There are many stories to be written, to be heard and to be read but there is only one story for me today. There is only one story that tugs at the bottom of my shirt, an eager child wanting my attention, but it is story that has no words. It is a story that tells its tale by clawing at the hollow in my chest. It is a story that confounds and hurts, a hurt so deep and profound even though it is not my story. It is a story of loss. It is a story of love. And it is in the telling of this story that I hope for healing, even though it is too bold a hope, even though there is too great a loss.
In a time before teenage dreams and hopes had started to shape Husband’s imagination, he held far simpler dreams. One such dream held the promise of a long-awaited cricket match that himself and some boys in his school had planned. I can only warrant an ill formed guess as to why the cricket match held such appeal to the ten-year-old version of Husband, but I can assume that it was probably all he spoke about in the weeks leading up to the event. It would be over twenty years later that Husband would tell me this story as the sun set one evening, after we had returned from a trip to Durban. It was a story I would hear for the first time, but it was not a story I would soon forget. In the telling of his story, Husband offers me a rare glimpse into the vulnerability of his hope and I am touched by the thought of who he was as young boy eagerly awaiting his childish dream. In classic story teller fashion, Husband weaves his eagerness to play at the cricket match into the story by describing his special cricket gear and a new peak cap he donned for the day. My heart is with this young boy, I feel the sun on my face as he shows up to his cricket match. When he isn’t selected to play, I am sure I see a shadow in the otherwise bright sky and when he sits on the grass, his thin body heavy with disappointment, I feel the grass tickling my legs. I imagine he does not see the car pull up. I imagine he does not hear the man approaching. I imagine that if it were not for fear of embarrassment, that the little boy would have embraced the man who, in more ways than one, stood by his side. There are few people in the world who can offer comfort and solace by their presence alone and by showing up, that man who stood beside a sad little boy, gave legitimacy to both what the child valued and to the man’s belief in the boy’s potential. Husband would grow to call this man “Mama” as a sign of respect for his uncle but in truth, he was so much more to Husband than that. Standing on the cricket field with Husband that day was testament to who Husband’s “Mama” was. He was a man who gave of himself, he was a man who showed up, he was a man who took care of those he loved, and he was a man who loved deeply irrespective of biological ties. He was a man made of far greater qualities than my words are capable of describing. And he was more than that even. I can think of no greater gift than the gift of his presence in Husband’s life, both that day on the cricket field and every day until his death.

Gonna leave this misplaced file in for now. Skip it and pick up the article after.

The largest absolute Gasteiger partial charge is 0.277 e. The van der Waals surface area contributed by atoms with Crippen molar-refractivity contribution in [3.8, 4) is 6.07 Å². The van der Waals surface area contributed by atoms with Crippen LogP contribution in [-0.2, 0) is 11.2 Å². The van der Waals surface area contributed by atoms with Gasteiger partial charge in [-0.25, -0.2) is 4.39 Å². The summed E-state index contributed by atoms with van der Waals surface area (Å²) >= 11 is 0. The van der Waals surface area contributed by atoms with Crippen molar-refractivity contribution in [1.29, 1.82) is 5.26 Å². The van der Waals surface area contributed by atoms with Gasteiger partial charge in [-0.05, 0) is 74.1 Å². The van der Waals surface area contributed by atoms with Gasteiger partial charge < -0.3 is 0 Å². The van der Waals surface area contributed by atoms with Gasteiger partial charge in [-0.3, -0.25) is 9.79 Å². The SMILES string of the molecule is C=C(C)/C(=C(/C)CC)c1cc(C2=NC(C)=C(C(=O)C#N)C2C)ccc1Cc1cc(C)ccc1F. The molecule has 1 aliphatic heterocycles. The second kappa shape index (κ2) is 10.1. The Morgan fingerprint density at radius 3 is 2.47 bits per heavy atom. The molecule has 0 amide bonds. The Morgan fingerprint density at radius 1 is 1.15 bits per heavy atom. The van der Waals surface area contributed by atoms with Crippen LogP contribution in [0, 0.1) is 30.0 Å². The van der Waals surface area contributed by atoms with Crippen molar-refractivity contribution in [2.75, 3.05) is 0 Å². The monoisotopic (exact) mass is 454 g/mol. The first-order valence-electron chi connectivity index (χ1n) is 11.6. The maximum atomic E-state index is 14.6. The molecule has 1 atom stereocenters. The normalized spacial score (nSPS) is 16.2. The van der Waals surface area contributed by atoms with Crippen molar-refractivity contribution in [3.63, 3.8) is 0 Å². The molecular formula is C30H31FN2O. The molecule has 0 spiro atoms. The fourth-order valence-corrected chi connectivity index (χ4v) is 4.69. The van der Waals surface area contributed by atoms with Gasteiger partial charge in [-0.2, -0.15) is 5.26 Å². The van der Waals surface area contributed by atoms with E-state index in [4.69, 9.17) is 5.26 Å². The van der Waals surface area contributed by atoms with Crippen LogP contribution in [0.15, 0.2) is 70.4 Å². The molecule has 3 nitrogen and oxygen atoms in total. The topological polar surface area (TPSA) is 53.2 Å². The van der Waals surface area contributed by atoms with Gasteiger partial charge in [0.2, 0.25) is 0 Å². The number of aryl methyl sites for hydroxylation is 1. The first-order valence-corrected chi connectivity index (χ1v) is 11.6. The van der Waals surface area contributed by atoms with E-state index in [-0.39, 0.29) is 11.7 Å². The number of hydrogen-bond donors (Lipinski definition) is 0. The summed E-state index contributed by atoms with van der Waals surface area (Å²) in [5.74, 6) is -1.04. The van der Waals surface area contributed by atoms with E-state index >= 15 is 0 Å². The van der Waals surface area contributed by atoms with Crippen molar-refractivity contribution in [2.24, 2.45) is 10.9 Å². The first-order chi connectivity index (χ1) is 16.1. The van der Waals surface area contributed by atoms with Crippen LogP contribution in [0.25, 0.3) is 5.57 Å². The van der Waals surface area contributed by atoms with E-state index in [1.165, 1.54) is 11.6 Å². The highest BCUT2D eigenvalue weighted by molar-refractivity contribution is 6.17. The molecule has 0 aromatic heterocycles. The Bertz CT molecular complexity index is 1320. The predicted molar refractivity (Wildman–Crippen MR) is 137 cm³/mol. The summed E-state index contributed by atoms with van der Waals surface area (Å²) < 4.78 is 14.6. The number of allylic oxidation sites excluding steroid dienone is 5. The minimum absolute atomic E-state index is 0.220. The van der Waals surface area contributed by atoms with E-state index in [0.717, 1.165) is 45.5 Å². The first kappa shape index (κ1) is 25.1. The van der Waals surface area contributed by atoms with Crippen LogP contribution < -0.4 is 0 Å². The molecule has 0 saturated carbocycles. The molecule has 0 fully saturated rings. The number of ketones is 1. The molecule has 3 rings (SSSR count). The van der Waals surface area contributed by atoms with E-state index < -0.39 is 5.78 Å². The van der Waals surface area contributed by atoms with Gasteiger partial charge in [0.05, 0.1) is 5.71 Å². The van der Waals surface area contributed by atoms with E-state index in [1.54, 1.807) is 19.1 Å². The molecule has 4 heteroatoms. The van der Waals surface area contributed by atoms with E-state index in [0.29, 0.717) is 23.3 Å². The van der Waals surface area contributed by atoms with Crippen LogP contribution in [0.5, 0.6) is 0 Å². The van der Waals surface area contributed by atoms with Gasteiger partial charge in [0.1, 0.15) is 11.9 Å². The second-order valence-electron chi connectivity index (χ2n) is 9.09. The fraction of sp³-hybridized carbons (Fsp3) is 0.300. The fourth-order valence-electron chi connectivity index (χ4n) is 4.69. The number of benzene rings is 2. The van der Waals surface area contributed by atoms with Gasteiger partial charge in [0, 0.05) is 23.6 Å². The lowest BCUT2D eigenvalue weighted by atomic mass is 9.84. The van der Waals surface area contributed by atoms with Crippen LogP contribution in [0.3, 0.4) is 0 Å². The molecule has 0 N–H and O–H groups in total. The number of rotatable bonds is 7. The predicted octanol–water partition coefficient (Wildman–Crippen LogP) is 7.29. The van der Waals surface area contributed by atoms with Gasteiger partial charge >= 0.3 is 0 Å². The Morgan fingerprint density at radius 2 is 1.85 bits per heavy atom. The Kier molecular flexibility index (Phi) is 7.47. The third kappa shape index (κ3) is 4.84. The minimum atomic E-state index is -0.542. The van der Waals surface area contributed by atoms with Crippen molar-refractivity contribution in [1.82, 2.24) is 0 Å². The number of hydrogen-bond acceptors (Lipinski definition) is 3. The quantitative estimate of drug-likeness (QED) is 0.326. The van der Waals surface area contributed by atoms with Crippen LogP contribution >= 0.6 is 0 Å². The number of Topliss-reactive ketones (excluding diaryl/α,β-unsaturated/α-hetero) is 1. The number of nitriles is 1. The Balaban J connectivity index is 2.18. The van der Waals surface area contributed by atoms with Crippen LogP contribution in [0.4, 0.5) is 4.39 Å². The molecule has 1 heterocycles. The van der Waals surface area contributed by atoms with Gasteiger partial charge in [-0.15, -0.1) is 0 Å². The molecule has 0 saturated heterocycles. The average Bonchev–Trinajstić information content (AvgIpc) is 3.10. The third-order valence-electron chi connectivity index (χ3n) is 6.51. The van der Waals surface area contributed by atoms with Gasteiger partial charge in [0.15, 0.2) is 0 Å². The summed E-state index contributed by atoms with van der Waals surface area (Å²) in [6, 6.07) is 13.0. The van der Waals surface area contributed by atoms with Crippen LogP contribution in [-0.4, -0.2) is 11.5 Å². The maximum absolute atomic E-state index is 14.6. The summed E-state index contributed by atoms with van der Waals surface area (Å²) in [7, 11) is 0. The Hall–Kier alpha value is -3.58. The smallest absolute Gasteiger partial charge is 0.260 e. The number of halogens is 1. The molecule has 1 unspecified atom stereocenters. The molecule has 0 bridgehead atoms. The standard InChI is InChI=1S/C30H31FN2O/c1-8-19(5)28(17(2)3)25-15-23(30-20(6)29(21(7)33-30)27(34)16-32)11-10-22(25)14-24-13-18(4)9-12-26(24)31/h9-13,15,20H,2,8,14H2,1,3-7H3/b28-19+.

I may have only known him as “Uncle Roy”. I have never shared a home with him or have had to endure the Maths lessons that he was famous for, but I see him, all the greatness in him, in those he loved. I see it in Husband’s drive, in his selflessness, in his sense of duty. In the grief on his grandchildren’s faces I see a grandfather who was not unlike my own; gentle, kind and rare. In his wife’s last words to him I hear the love that he was capable of, an all-encompassing love that never grew tired or weary, that grew stronger with each person he drew into his fold. I have wondered since his passing; how does anyone honour a man like that? How does anyone come close? In this mix of grief and gratitude I am drawn to the words said at Uncle Roy’s funeral, I am drawn to the idea that to honour him is to be twice the person he was. I am drawn to it because to makes me feel like he is infinite, as infinite as was his ability to love.